CHESAPEAKE, Va., Nov 23 (Reuters) – A manager at a Walmart Inc. (WMT.N) store in Virginia entered a break room and opened fire on fellow employees before turning the gun on himself, an eyewitness said on Wednesday, leaving a total of seven dead in the latest mass shooting in the United States.
The gunman, identified as Andre Bing, 31, of Chesapeake, Virginia, said nothing as he began firing on the workers gathered ahead of their shift late Tuesday, Walmart employee Briana Tyler told ABC’s “Good Morning America.”
“I looked up and my manager just opened the door and he just opened fire,” Tyler said. “He didn’t say a word. He didn’t say anything at all.”
At least four people were injured in the shooting, Chesapeake Police Chief Mark Solesky told a news conference. He did not disclose a possible motive for the shooting, but said the suspect died of a self-inflicted gunshot wound.
Bing was armed with a single handgun and carried multiple magazines of ammunition, according to a tweet from Chesapeake, a city of about 250,000 people south of Norfolk.
Coming on the heels of the killing of five people at a Colorado Springs LGBTQ nightclub on Saturday, the latest massacre prompted another round of condemnations by public officials and calls by activists for tighter gun control.
U.S. President Joe Biden on Wednesday called the shooting “yet another horrific and senseless act of violence,” vowing any federal resources needed to aid in the investigation.
“There are now even more tables across the country that will have empty seats this Thanksgiving,” he said in a statement, noting a shooting earlier this month that left three University of Virginia students dead. “We must take greater action.”
Bing worked at the company since 2010, most recently as an overnight team leader at the cavernous Walmart Supercenter just off Battlefield Boulevard in Chesapeake.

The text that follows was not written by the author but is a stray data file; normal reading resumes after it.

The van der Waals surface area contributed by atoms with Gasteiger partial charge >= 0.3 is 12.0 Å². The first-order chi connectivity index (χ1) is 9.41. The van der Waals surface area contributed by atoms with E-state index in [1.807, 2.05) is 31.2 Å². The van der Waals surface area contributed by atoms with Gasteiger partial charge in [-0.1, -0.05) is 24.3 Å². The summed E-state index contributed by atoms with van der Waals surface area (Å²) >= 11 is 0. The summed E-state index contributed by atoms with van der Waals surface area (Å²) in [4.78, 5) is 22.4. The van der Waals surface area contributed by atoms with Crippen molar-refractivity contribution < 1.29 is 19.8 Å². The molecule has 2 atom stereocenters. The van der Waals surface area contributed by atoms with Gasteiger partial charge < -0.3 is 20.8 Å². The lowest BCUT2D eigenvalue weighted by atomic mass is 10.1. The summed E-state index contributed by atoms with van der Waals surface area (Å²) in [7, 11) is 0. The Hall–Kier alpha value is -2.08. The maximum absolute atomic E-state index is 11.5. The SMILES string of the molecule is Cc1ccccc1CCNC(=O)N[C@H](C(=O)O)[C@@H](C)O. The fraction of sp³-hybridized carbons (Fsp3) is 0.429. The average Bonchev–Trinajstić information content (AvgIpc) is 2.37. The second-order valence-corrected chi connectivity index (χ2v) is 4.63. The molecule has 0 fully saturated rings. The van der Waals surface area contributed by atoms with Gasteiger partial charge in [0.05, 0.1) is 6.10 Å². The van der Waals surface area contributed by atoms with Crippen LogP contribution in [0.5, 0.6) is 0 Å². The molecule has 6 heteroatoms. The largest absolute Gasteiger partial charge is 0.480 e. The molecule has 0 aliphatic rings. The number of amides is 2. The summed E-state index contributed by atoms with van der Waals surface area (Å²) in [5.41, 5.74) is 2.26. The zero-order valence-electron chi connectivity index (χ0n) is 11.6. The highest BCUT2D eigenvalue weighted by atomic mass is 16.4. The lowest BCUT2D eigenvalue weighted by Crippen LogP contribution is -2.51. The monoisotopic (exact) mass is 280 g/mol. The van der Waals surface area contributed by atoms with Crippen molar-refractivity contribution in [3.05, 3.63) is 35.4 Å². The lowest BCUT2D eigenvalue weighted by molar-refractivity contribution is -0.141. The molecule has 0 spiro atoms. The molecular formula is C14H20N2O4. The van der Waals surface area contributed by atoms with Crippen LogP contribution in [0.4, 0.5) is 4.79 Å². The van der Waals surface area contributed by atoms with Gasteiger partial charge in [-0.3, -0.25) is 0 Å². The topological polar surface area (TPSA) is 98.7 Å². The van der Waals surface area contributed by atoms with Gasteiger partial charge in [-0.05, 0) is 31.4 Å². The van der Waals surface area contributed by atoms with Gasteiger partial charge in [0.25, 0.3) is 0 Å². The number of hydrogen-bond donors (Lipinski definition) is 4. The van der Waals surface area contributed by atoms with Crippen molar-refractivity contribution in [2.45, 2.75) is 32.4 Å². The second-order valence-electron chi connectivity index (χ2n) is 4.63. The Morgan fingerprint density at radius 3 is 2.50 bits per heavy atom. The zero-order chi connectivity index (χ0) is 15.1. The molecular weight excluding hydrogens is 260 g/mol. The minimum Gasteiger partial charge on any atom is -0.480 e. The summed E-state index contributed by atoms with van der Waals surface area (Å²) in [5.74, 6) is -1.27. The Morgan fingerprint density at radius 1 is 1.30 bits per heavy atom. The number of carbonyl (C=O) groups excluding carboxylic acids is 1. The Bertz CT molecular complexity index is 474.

“The Battlefield Walmart just got shot up by one of my managers. He killed a couple of people. By the grace of God I made it out,” another employee, Kevin Harper, told CBS.
Jessie Wilczewski told WAVY-TV that she hid under a table and the shooter pointed the gun at her and told her to go home.
“It didn’t even look real until you could feel the pow-pow-pow. You can feel it,” the store employee said. “I couldn’t hear it at first because I guess it was so loud. I could feel it.”
Tuesday’s bloodshed marked the latest spasm of gun violence in the United States, where an average of two mass shootings — defined as an incident killing or injuring four or more people — occur every day, according to GunViolenceArchive.org.
Virginia Governor Glenn Youngkin, who was already facing stepped-up calls for policies to address gun violence in the wake of the University of Virginia killings, ordered flags at local, state and federal buildings to be flown at half-staff.
“Heinous acts of violence have no place in our communities,” Youngkin wrote on Twitter.
It is not the first mass shooting at a Walmart, which has thousands of stores across the country.
At a Walmart in El Paso, Texas, in August 2019, 23 people were killed in a mass shooting near the U.S.-Mexico border in an act described as domestic terrorism by law enforcement. It was also the deadliest attack on the Hispanic community in modern times. Patrick Wood Crusius, then 21, from Allen, Texas, was arrested in the shooting and he left behind a manifesto with white nationalist and anti-immigrant themes.
“The devastating news of last night’s shooting at our Chesapeake, VA store at the hands of one of our associates has hit our Walmart family hard,” Walmart Chief Executive Officer Doug McMillon wrote in a LinkedIn post on Wednesday. “We are here for them today and in the challenging days ahead they will have our support.”
Reporting by Rich McKay, Susan Heavey, Bharat Govind Gautam, Abinaya Vijayaraghavan and Shubham Kalia; Additional reporting by Juby Babu; Editing by Gerry Doyle, Nick Macfie, Gareth Jones and Mark Porter
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